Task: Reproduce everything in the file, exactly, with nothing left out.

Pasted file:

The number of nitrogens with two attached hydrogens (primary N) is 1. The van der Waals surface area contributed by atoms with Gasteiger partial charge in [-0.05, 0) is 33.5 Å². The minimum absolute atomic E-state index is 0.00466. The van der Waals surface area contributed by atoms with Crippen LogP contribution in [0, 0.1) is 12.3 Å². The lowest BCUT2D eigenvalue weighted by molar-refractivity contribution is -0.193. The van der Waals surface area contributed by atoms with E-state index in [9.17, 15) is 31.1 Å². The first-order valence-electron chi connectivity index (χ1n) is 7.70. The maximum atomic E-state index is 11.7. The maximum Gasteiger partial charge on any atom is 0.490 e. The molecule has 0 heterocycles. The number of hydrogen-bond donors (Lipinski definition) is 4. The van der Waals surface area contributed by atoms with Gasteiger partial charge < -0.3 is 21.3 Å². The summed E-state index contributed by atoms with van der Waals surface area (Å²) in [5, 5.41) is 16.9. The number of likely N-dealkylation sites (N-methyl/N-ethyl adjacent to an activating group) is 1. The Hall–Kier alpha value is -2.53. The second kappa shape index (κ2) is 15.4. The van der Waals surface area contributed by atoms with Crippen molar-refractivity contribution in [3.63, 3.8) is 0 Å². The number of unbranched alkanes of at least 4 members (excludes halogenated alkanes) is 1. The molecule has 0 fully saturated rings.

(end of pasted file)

The number of nitrogens with two attached hydrogens (primary N) is 1. The van der Waals surface area contributed by atoms with Gasteiger partial charge in [-0.05, 0) is 33.5 Å². The minimum absolute atomic E-state index is 0.00466. The van der Waals surface area contributed by atoms with Crippen LogP contribution in [0, 0.1) is 12.3 Å². The lowest BCUT2D eigenvalue weighted by molar-refractivity contribution is -0.193. The van der Waals surface area contributed by atoms with E-state index in [9.17, 15) is 31.1 Å². The first-order valence-electron chi connectivity index (χ1n) is 7.70. The maximum atomic E-state index is 11.7. The maximum Gasteiger partial charge on any atom is 0.490 e. The molecule has 0 heterocycles. The number of hydrogen-bond donors (Lipinski definition) is 4. The van der Waals surface area contributed by atoms with Gasteiger partial charge < -0.3 is 21.3 Å². The summed E-state index contributed by atoms with van der Waals surface area (Å²) in [5, 5.41) is 16.9. The number of likely N-dealkylation sites (N-methyl/N-ethyl adjacent to an activating group) is 1. The Hall–Kier alpha value is -2.53. The second kappa shape index (κ2) is 15.4. The van der Waals surface area contributed by atoms with Crippen molar-refractivity contribution in [3.63, 3.8) is 0 Å². The number of unbranched alkanes of at least 4 members (excludes halogenated alkanes) is 1. The molecule has 0 fully saturated rings.